DURHAM, N.H. They may be a small insect, but some leafhoppers can carry a big punch, devastating crops and causing millions of dollars in damage. But now New Hampshire farmers have a new source to help them identify the "bad" leafhoppers from the "good" leafhoppers. For the first time, New Hampshire's nearly 600 leafhoppers have been identified and cataloged by researchers at the NH Agricultural Experiment Station (NHAES) at the University of New Hampshire College of Life Sciences and Agriculture.
"Leafhoppers are an important economic group, particularly for some tree crops such as peaches and cherries that are tremendously valuable crops. There are important diseases that are carried only by the leafhoppers that can devastate orchards and fruits, vegetables, and cut flowers," says entomologist Don Chandler, a UNH zoology professor and NHAES researcher who oversaw the project and who curates the university's insect collection.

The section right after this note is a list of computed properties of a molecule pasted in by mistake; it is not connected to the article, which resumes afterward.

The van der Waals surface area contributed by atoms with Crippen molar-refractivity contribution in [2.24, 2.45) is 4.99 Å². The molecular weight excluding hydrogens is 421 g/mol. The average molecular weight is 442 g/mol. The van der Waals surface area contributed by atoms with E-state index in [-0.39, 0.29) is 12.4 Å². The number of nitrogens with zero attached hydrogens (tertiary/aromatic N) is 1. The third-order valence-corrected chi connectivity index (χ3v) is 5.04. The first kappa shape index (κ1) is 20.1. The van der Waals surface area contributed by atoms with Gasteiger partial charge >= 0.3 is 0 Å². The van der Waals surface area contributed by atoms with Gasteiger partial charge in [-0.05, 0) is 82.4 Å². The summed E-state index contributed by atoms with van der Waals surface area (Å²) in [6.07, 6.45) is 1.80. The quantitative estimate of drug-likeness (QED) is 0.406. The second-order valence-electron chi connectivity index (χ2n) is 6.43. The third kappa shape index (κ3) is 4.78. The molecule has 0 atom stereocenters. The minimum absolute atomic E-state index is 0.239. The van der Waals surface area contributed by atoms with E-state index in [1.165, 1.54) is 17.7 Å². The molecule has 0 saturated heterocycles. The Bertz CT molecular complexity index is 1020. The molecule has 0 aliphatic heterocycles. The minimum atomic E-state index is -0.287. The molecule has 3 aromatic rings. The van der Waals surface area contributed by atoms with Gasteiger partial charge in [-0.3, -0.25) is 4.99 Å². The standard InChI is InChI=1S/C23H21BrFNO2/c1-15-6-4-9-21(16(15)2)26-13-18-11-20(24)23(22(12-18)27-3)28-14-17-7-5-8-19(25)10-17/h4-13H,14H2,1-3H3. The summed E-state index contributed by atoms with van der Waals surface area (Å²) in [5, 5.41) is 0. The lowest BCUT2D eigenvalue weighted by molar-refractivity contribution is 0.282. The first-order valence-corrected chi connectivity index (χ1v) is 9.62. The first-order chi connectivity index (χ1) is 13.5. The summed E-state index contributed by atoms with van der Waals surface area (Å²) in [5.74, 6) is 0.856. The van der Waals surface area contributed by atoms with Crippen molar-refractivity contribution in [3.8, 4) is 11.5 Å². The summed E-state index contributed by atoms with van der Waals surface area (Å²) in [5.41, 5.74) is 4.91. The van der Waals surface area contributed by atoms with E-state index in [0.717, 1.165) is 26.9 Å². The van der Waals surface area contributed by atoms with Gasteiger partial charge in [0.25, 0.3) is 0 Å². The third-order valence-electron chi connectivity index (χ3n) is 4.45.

Specifically, Chandler and his team looked at which leafhoppers carry Aster yellows, which can damage vegetables and cut flowers, and X-disease, which can damage fruit crops.
New Hampshire's agriculture industry is rapidly changing in the direction of high value/acreage crops, such as organically grown crops, stone fruits, grapes, woody ornamentals, and flowers grown outdoors for the retail market. Chandler says these have values as high as $7,000 an acre for peaches, and $15,000 to $30,000 an acre for sweet cherries. All are known to be attractive to certain leafhoppers, and most of these are susceptible to Aster yellows or X-disease. X-disease can limit the lifespan of fruit trees to about 10 years, and susceptible stone fruits can die within one to two years.
"Relatively little was known about their abundance and where they are found in the state. New Hampshire, for whatever reason, is exceptionally diverse in leafhoppers. Our goal was to investigate which leafhoppers are present, not only in man
|Contact: Lori Wright|
University of New Hampshire